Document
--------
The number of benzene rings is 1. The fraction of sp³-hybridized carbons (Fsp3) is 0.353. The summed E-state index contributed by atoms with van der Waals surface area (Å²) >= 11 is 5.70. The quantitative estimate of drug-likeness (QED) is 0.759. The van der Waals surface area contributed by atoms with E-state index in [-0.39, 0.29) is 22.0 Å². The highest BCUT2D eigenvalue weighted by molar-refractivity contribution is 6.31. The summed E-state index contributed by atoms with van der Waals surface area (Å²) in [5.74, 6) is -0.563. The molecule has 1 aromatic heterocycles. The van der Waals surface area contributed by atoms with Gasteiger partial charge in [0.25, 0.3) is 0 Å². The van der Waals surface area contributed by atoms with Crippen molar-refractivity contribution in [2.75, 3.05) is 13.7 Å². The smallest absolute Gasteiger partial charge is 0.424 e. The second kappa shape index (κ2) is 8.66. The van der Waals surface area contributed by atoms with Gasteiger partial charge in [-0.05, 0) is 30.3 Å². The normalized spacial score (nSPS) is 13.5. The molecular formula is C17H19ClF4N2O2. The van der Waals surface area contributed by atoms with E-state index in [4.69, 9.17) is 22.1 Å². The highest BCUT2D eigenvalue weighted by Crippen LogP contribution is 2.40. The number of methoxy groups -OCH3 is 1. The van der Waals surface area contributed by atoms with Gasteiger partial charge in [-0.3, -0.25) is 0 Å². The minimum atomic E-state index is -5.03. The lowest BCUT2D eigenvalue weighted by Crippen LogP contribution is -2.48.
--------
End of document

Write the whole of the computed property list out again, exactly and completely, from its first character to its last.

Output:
The number of benzene rings is 1. The fraction of sp³-hybridized carbons (Fsp3) is 0.353. The summed E-state index contributed by atoms with van der Waals surface area (Å²) >= 11 is 5.70. The quantitative estimate of drug-likeness (QED) is 0.759. The van der Waals surface area contributed by atoms with E-state index in [-0.39, 0.29) is 22.0 Å². The highest BCUT2D eigenvalue weighted by molar-refractivity contribution is 6.31. The summed E-state index contributed by atoms with van der Waals surface area (Å²) in [5.74, 6) is -0.563. The molecule has 1 aromatic heterocycles. The van der Waals surface area contributed by atoms with Gasteiger partial charge in [0.25, 0.3) is 0 Å². The van der Waals surface area contributed by atoms with Crippen molar-refractivity contribution in [2.75, 3.05) is 13.7 Å². The smallest absolute Gasteiger partial charge is 0.424 e. The second kappa shape index (κ2) is 8.66. The van der Waals surface area contributed by atoms with Gasteiger partial charge in [-0.05, 0) is 30.3 Å². The normalized spacial score (nSPS) is 13.5. The molecular formula is C17H19ClF4N2O2. The van der Waals surface area contributed by atoms with E-state index in [4.69, 9.17) is 22.1 Å². The highest BCUT2D eigenvalue weighted by Crippen LogP contribution is 2.40. The number of methoxy groups -OCH3 is 1. The van der Waals surface area contributed by atoms with Gasteiger partial charge in [-0.3, -0.25) is 0 Å². The minimum atomic E-state index is -5.03. The lowest BCUT2D eigenvalue weighted by Crippen LogP contribution is -2.48.